Korbanot: A Constant Connection by Yonah Rossman


Recently I, as well as many other 11th graders all over the United States, received their driver’s licenses. One of the first or, rather, most important, skills in driving is learning how to accelerate or decelerate. Both must be done slowly and constantly; to bring your car to a stop for example, it is far more advisable to keep your foot slightly on the brake until the car comes to a near stop, instead of slamming it to the floor at the last moment. The same is true by a green light. Speed up gradually.

When the Jewish people left the devastated Mitzrayim after the ten great plagues and then experienced the pomp and splendor when receiving the Torah at Har Sinai, their eyes were exploding with awe, and their hearts filled with an overwhelming Emunah in Hashem. But as soon as the miracles concluded and the festivities died down, they commit the tragedy of Cheit HaEigel. Why? Because days after the unparalleled closeness with Hashem at Har Sinai subsided, they found themselves bereft of that connection, lacking an avenue to reaffirm that bond on a constant basis. Therefore, they quickly became unable to relate to Him except in the inappropriate manner of the Eigel.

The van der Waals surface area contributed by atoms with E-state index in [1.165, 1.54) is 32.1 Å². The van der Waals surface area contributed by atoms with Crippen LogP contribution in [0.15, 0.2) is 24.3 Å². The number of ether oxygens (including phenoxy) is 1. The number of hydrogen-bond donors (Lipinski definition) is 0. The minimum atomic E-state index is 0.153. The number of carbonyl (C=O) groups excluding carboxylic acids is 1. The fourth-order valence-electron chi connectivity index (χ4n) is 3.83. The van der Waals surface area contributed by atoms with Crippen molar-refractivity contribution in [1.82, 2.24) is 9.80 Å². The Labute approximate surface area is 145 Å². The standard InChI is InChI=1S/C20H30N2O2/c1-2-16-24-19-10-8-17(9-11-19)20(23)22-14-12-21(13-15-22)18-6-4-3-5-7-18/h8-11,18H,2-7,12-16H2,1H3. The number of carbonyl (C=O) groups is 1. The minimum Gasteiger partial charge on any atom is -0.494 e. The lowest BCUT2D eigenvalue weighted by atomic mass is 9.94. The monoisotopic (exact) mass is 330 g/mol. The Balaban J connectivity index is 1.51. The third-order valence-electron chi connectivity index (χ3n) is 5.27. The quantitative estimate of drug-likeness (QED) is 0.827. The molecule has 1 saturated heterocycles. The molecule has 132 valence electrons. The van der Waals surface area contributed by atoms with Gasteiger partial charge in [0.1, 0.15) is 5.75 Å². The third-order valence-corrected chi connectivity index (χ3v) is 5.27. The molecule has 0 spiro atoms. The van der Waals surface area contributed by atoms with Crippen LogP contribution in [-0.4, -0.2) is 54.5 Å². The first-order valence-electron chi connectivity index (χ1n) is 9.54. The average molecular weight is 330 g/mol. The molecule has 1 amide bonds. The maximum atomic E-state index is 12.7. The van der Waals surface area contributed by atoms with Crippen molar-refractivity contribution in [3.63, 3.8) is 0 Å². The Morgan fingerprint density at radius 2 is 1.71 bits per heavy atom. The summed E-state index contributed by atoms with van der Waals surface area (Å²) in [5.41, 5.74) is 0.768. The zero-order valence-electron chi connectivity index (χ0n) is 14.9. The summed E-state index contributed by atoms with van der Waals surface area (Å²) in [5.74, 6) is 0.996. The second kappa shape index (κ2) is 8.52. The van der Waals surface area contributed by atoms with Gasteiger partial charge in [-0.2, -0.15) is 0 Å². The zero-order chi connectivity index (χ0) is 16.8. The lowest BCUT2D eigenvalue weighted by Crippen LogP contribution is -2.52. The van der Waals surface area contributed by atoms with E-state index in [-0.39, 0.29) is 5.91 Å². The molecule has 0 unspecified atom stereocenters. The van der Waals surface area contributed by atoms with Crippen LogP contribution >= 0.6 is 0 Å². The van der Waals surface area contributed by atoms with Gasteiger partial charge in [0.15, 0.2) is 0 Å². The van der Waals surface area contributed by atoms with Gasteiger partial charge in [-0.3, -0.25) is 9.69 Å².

So to prevent such an occasion in the future, He provided us a more concrete, consistent way to have a relationship: the Mishkan, and at its heart, the Korbanot discussed in this week’s Parashah. Through the Tamid Shel Boker and the Tamid Shel Bein HaArbaim, the daily morning and afternoon offerings, we can maintain that crucial link, day in and day out.

Today we face the same challenge, and though we unfortunately no longer merit to offer Korbanot, Tefillah Kineged Korbanot Tiknum, institutionalized Tefillah was introduced in its stead to accomplish that goal of maintaining a level of stability—three prayers a day. The Mishnah (Kiddushin 1:10) teaches “Kol SheYeshno BeMishnah Mikrah UViDerech Eretz Lo BiMheira Yechateh,” “One who is involved in Tanach, Torah SheBaal Peh, and Derech Eretz will not quickly fall to sin”. Our strength is in our stability. Not to say we should never have higher, holier days—we recognize Yamim Tovim as special events on our calendars—but most important is that we have that medium. The consistency of a daily, 5-minute period of time set aside for Torah study is as essential as that of a heartbeat, no palpitation to lapse lest it result in regrettable consequences.

The events of this past week in our communities, causing widespread and persistent power outages, tremendous damage to property, and, Rachmana LeTzlan, even loss of life, should provide a test case for this integral value. We are affected now, but in a week, a month, will we remember? Will the reverence generated by the wind, rain, fallen trees and surrounding chaos storm through our consciousness tomorrow, or languish in the dustbin of the forgotten past? As Rav Berel Wein likes to say, “The world has a short term memory.” We need to experience these awe-inspiring events and carry them forward, not allow them to taper away until we find ourselves as removed from Hashem as Bnei Yisrael by the Eigel. Let them penetrate and uplift our Tefillot, our post-Korban venue for forging our relationship with Hashem. It is not the big miracles that stick with us; it is the consistency.

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